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    Herman Lategan

    Anna Majavu in The Media Online: “I too am guilty of once taking Ferial Haffajee off the Samwu press list for two weeks! She was then an associate editor at the Financial Mail and her publication had run a profile on the Samwu general secretary where they superimposed a viking’s hat onto his head. It was childish and when she asked to be put back on, I did so.”

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    Llewellyn Kriel

    As Jacques Rousseau points out in The Daily Maverick, there is a vast difference between blacklisting someone and simply taking them off your distribution list. The first is an active role in preventing a journalist from doing her job and the second is simply not facilitating or making life easier for her .

    That the DA is wrong either way is beyond question. Any such action is intended to subvert the completely free dissemination of information. The DA owes the public an apology.

    As we did many times many years ago at the Chamber of Mines, an inaccurate or false media report would be followed up directly with a correction and a private consultation with the reporter in question to determine where the problem arose. Only if need forced it did we escalate the matter. If editorial viewpoint was at issue, we requested – and were invariably granted – right of reply. And that was that. Both personal and organisational relationships were maintained.

    My 36 years both as reporter, journalist, editor and academic on the one hand and manager, director and teacher of media liaison and corporate affairs have taught me there a good eggs on both sides. The professional practitioner of either craft seeks out the good and tries to avoid the bad. No reporter (as distinct from commentator or columnist) injects their personal biases and opinions into a story. That Anna Majavu has a reputation for doing just this is common knowledge and colours the credibility of all her reports and those of her employer – in this case, Sowetan. As a former senior revise sub-editor and acting night editor at that paper, I am intimately aware of just how hard we had to fight to ensure the highest possible levels of objectivity (given that pure objectivity is a fiction) and professionalism. That we frequently ran into the “Immovable Object” of entrenched political biases and personal agendas is proof of our failure. One such “object” has recently left Sowetan. Nuff sed.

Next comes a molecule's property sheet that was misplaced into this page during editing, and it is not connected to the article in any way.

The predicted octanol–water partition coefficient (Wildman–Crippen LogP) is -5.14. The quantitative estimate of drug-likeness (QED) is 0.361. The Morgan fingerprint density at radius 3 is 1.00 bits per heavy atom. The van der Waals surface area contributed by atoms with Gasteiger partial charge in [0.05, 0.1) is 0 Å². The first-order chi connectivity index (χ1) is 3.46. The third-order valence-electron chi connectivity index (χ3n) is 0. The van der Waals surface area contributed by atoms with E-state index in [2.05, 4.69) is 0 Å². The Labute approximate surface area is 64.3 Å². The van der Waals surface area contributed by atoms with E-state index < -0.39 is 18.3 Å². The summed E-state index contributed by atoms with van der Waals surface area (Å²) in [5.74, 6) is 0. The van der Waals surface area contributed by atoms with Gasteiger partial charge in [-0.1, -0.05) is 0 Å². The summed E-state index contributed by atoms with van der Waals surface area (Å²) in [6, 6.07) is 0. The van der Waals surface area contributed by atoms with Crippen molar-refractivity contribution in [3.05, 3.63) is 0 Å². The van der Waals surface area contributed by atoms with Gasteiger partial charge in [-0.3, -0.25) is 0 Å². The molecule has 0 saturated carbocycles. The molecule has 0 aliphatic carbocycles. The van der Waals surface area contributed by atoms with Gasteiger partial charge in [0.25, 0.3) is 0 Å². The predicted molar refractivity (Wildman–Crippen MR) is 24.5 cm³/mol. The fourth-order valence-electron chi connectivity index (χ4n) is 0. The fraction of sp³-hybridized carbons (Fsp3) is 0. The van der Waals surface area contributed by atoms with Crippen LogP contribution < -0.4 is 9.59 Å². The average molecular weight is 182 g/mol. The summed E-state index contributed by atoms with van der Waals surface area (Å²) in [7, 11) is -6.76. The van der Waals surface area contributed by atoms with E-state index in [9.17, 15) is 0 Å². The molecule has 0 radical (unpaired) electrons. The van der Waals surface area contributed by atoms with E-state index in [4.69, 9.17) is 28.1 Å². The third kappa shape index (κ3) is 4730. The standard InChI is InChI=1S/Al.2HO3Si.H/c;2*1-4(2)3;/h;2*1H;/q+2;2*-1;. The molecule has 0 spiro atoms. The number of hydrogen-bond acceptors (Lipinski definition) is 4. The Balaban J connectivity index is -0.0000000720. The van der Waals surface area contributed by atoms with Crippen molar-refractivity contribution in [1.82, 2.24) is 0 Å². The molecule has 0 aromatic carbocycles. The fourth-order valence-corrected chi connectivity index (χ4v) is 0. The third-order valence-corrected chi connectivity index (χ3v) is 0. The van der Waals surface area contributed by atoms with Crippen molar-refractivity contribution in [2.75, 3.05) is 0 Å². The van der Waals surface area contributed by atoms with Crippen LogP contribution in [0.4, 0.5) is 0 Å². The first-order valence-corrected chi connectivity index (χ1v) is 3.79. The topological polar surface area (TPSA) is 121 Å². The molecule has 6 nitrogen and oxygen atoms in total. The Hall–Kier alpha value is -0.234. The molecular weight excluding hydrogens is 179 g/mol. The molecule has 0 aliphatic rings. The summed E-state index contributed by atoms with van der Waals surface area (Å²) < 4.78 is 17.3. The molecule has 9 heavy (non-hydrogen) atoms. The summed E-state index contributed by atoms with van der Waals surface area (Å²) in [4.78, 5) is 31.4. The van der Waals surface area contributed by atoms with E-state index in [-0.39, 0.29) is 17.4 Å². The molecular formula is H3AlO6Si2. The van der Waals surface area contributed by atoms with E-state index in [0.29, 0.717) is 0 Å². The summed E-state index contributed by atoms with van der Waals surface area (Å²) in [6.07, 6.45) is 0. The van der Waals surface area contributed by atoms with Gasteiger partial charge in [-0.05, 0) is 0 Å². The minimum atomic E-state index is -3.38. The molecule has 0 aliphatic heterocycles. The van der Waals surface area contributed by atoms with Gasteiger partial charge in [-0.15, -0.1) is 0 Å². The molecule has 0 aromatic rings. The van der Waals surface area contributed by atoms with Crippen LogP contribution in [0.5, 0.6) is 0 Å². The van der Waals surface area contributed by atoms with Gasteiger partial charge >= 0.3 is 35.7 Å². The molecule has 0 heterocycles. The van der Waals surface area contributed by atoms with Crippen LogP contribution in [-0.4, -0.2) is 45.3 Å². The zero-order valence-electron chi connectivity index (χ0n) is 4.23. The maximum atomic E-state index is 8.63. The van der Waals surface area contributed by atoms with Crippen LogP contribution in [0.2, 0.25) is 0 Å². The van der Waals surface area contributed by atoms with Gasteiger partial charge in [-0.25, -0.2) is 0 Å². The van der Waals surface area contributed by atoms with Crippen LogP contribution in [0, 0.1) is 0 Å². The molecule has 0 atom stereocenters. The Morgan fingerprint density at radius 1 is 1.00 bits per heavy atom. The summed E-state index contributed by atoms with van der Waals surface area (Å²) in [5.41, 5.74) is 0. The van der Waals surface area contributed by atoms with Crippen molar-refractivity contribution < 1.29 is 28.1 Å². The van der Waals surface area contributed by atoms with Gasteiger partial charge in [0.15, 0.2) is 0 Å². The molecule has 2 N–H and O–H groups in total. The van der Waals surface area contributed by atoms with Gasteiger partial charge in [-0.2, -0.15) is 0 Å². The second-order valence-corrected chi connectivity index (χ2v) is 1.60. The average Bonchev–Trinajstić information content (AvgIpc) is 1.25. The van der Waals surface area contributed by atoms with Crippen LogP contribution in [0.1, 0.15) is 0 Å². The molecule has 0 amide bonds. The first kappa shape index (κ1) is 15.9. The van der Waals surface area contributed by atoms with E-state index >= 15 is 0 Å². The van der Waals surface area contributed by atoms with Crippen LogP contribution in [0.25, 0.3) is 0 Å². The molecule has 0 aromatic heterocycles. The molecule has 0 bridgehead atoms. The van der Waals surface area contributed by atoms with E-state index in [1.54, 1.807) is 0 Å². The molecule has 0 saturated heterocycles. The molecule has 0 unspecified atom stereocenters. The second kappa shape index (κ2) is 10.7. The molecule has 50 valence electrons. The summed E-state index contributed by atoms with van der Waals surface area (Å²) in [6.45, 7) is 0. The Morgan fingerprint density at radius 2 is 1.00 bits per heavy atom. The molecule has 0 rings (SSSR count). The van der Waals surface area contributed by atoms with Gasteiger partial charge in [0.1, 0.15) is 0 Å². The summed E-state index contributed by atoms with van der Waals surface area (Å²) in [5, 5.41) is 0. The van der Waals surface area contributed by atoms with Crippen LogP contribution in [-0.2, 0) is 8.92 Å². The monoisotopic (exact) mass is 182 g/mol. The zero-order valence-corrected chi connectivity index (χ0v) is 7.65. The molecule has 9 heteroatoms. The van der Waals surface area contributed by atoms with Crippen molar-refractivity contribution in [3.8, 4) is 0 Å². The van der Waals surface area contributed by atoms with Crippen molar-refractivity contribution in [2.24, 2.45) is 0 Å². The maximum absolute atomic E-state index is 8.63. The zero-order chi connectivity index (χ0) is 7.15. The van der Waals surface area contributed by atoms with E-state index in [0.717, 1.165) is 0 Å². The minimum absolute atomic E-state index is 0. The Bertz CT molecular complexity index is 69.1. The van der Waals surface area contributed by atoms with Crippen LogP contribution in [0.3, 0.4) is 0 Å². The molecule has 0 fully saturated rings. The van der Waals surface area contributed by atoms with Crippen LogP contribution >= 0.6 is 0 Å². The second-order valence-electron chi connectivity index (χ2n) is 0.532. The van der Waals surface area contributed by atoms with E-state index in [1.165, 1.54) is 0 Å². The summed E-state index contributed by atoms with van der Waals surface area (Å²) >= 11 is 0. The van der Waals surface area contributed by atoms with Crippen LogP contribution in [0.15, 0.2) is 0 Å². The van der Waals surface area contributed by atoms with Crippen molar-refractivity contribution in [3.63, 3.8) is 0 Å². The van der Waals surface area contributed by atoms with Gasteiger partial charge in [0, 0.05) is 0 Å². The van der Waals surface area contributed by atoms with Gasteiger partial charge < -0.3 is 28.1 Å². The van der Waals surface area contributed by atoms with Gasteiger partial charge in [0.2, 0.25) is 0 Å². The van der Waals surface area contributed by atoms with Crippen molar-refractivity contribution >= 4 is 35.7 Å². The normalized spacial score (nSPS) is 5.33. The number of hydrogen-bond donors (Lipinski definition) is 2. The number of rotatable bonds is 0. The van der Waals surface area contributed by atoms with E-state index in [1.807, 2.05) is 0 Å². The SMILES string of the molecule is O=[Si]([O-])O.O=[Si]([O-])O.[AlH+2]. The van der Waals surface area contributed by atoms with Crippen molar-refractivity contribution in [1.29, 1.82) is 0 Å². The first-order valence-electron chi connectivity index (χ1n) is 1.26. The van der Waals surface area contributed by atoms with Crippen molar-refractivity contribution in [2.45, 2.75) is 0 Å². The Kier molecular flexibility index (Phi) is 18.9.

It is a little concerning too that Glenda has chosen to take so superficial a perspective on a fundamental issue. We look forward to better in the future.

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    Re: “No reporter (as distinct from commentator or columnist) injects their personal biases and opinions into a story.” Would that this were still true. I can count on one hand, with fingers left over, the number of journalists here (and other countries) who do not colour their articles with reams of “opinion”. This is going to get worse with so called “citizen journalism”. Perhaps Majavu needs to be a blogger rather than a reporter?

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